Scotland, the Sickman of Europe

Scotland has long been called “the sick man of Europe”: our health statistics are quite shocking. Last year we finally shook off the dubious record of having the highest number of cancer deaths per capita in Western Europe, but we’re still near the top of the table for coronary heart disease. Glasgow, Scotland’s largest city, has the UK’s lowest life expectancy and remains the only part of the UK where the average man does not live to be 70. Overall, people live for a shorter time in Scotland than in the rest of the UK. Politicians, doctors and statisticians are generally in agreement about the causes of all this: cigarettes, alcohol and fatty foods…. here is a great deal of concern in Britain as a whole about “binge drinking”, or drinking large amounts of alcohol in short periods. read more

Black Irish in History – by Shawn and others

— “There is one book, written in the Irish language and translated into English in 1902(it really is like looking for a needle in a haystack)called HISTORY OF IRELAND ,written in 1634, by Geoffrey Keating, and on page 179 it says that” navigators of the race of Cham, who came fron Africa, they came fleeing to the islands to the west of Europe and to make a settlement for themselves.” read more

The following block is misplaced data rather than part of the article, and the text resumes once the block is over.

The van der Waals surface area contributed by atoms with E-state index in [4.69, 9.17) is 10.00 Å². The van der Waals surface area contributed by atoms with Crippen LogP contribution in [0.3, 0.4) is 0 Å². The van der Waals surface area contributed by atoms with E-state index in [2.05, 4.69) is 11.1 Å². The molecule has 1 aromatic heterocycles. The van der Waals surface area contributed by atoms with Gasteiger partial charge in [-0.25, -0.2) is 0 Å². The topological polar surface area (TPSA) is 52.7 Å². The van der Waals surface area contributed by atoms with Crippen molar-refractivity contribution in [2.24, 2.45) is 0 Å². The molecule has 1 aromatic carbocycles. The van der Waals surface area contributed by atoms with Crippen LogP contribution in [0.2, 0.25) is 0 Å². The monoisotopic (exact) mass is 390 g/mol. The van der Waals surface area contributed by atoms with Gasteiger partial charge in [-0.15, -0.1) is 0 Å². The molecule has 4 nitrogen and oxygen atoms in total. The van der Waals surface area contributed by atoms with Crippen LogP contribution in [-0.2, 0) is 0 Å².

The Princess, the Prince and the Frog

A newly discovered tree frog has been named after Prince Charles in recognition of his charity work to protect their rainforest homes. Hyloscirtus princecharlesi, or the Prince Charles stream tree frog, was first discovered by Dr. Luis A. Coloma in 2008 amongst specimens collected for a museum. A subsequent expedition in the Cotacachi-Cayapas National Park, Ecuador, found limited numbers of the frogs after areas of the forest were cleared for agriculture. Two juvenile frogs are now being raised in captivity as part of the Amphibian Ark project in the hope they will breed and eventually boost populations in the wild. read more